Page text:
The National Women's Party was considered a more radical suffragist group. They wanted to bring the militant tactics of the British suffragettes to the US by staging protests, rather than just petitioning Congress to pass the 19th Amendment.

Alice Paul (1885-1977)

By: Emma from San Diego

Alice Paul was a suffragist and leader for the 19th Amendment to the US Constitution, which granted women the right to vote. She picketted the White House and organized boycotts.

Lucy Burns (1879-1966)

By: Dominique Canlas from Brea
Lucy Burns had spent more time in prison then any other women's activist at the time. Burns was ridiculed and yelled at because of her actions, but she stayed firm to her beliefs and ignored all the negativity.

Inez Milholland Boissevain was an iconic member of the National Women's Party

Inez Milholland Boissevain

By: unknown

Dressed like Joan of Arc on a white horse, Inez Milholland Boissevain, a New York attorney, led a group of women all dressed in white. Here she is on horseback at the Women's Equality March in Washington D.C., 1913

Inez Milholland ~ Forward into Light

This short documentary is a window into the Women's Suffrage Movement through the sacrifice of an American Amazon who will inspire today’s woman as much as she did 100 years ago.

Nannie Burroughs and African American Suffragists

Nannie Helen Burroughs

By: St George Thompson

Nannie Burroughs [holding banner 'Banner State Woman's National Baptist Convention' ] and African-American women [between 1905 and 1915].

Nannie Helen Burroughs
Credit: Library of Congress Public Domain

1917 | Jeanette Rankin Opens the first House Debate on Women's Right to Vote

Jeanette Rankin, first US Congresswoman

Rankin was part of the successful effort to give women the right to vote in her home state of Montana, which was passed in 1914. In 1917, when she became a member of Congress, she helped create the Committee on Woman Suffrage and was on the special committee. This committee reported out the 19th Amendment for women's suffrage. Rankin was able to get this on the House Floor for a debate in 1918, the first time it was ever debated. It did not pass, however, until 1920.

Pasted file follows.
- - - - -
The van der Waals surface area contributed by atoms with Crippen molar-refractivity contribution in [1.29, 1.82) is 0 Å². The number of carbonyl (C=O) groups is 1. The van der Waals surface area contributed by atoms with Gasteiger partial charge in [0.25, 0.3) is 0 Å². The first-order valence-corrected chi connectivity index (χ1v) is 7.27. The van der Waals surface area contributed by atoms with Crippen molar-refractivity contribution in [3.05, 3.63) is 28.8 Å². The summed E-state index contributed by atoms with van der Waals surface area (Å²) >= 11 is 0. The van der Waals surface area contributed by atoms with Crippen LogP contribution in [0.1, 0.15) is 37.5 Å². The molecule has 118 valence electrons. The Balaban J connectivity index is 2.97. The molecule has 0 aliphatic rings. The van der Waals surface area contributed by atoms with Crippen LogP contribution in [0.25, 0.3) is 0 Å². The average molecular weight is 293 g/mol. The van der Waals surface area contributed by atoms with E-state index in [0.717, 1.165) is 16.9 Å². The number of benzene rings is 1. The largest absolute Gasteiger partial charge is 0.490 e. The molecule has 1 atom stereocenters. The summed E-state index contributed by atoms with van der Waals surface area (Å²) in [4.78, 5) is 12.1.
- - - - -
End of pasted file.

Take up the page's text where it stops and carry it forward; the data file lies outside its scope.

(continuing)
Jeannette Rankin

By: Sriya Mupparaju

Jeanette Rankin, the first Congresswoman, fought for suffrage, equal pay, child welfare, laws to protect working women, and birth control and introduced the first debate on unrestricted voting rights to women. 

Votes For Women - Jeannette Rankin

By: unknown photographer


Jeannette Rankin (1880 - 1973)

By: Robert Shetterly
Jeannette Rankin was the first woman to serve in the U.S. Congress. She helped pass the 19th Amendment, giving women the right to vote, and was a committed pacifist.

1920 | Ratification of the 19th Amendment

1920 | Adoption of the 19th Amendment

The 19th Amendment was adopted on August 18, 1920 and stated: The right of citizens of the United States to vote shall not be denied or abridged by the United States or by any State on account of sex.

1970 | National Women's Equality Day is Established to Commemorate the Ratification of the 19th Amendment

1971 | Rep. Bella Abzug establishes Women's Equality Day 

Abzug was a leader of the Second Wave Feminist movement that started in the 1960s. As a Congresswoman, she established Women's Equality Day. Women's Equality Day commemorates the passage of the 19th Amendment -- the Woman Suffrage Amendment to the U.S. Constitution --  on August 26, 1920, which gave U.S. women full voting rights.

Bella Abzug (1920-1988)

By: Kruti from New Jersey

Bella Abzug was a New York Congresswoman who fought for women's rights and instituted Women's Equality Day.

Artist Spotlight: Elizabeth Catlett

b.1915 - d.2012 | Elizabeth Catlett 

Catlett is an American graphic artist and sculptor. She was born and raised in Washington D.C. to parents working in education. She is the granddaughter of freed slaves and is of Mexican descent. Her work is best known for the depictions of the female African-American experience in the 20th century U.S. 

Elizabeth Catlett
Credit: Wikipedia Commons

Credit: Wikipedia Commons

Other Influential Suffragettes  

Emmeline Pankhurst

By: Camille from Fredericksburg
Emmeline Pankhurst was a British suffragist who was a strong influence on the women's rights movement in Britain and in the United States.

Emily Wilding Davison

By: Fiona Li

Lucy Stone

By: Abigail Richardson
Celebrating the life and work of feminist, suffragist and abolitionist, Lucy Stone.